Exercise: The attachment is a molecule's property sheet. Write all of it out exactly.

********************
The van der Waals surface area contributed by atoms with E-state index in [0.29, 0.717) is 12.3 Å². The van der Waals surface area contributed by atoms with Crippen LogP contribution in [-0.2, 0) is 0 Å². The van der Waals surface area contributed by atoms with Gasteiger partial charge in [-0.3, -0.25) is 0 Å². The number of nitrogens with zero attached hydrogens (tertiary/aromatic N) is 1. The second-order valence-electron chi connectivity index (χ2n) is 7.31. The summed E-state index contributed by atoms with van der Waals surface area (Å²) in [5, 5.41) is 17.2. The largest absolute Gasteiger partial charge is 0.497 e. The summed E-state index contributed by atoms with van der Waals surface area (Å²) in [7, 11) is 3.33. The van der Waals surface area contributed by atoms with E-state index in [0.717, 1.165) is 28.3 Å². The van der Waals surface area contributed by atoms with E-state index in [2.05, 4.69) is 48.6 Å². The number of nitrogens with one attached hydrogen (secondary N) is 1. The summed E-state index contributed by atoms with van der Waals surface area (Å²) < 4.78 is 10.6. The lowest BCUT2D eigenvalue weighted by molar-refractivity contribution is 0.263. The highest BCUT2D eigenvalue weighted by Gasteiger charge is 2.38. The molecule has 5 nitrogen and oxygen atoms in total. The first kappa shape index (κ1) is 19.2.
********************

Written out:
The van der Waals surface area contributed by atoms with E-state index in [0.29, 0.717) is 12.3 Å². The van der Waals surface area contributed by atoms with Crippen LogP contribution in [-0.2, 0) is 0 Å². The van der Waals surface area contributed by atoms with Gasteiger partial charge in [-0.3, -0.25) is 0 Å². The number of nitrogens with zero attached hydrogens (tertiary/aromatic N) is 1. The second-order valence-electron chi connectivity index (χ2n) is 7.31. The summed E-state index contributed by atoms with van der Waals surface area (Å²) in [5, 5.41) is 17.2. The largest absolute Gasteiger partial charge is 0.497 e. The summed E-state index contributed by atoms with van der Waals surface area (Å²) in [7, 11) is 3.33. The van der Waals surface area contributed by atoms with E-state index in [0.717, 1.165) is 28.3 Å². The van der Waals surface area contributed by atoms with E-state index in [2.05, 4.69) is 48.6 Å². The number of nitrogens with one attached hydrogen (secondary N) is 1. The summed E-state index contributed by atoms with van der Waals surface area (Å²) < 4.78 is 10.6. The lowest BCUT2D eigenvalue weighted by molar-refractivity contribution is 0.263. The highest BCUT2D eigenvalue weighted by Gasteiger charge is 2.38. The molecule has 5 nitrogen and oxygen atoms in total. The first kappa shape index (κ1) is 19.2.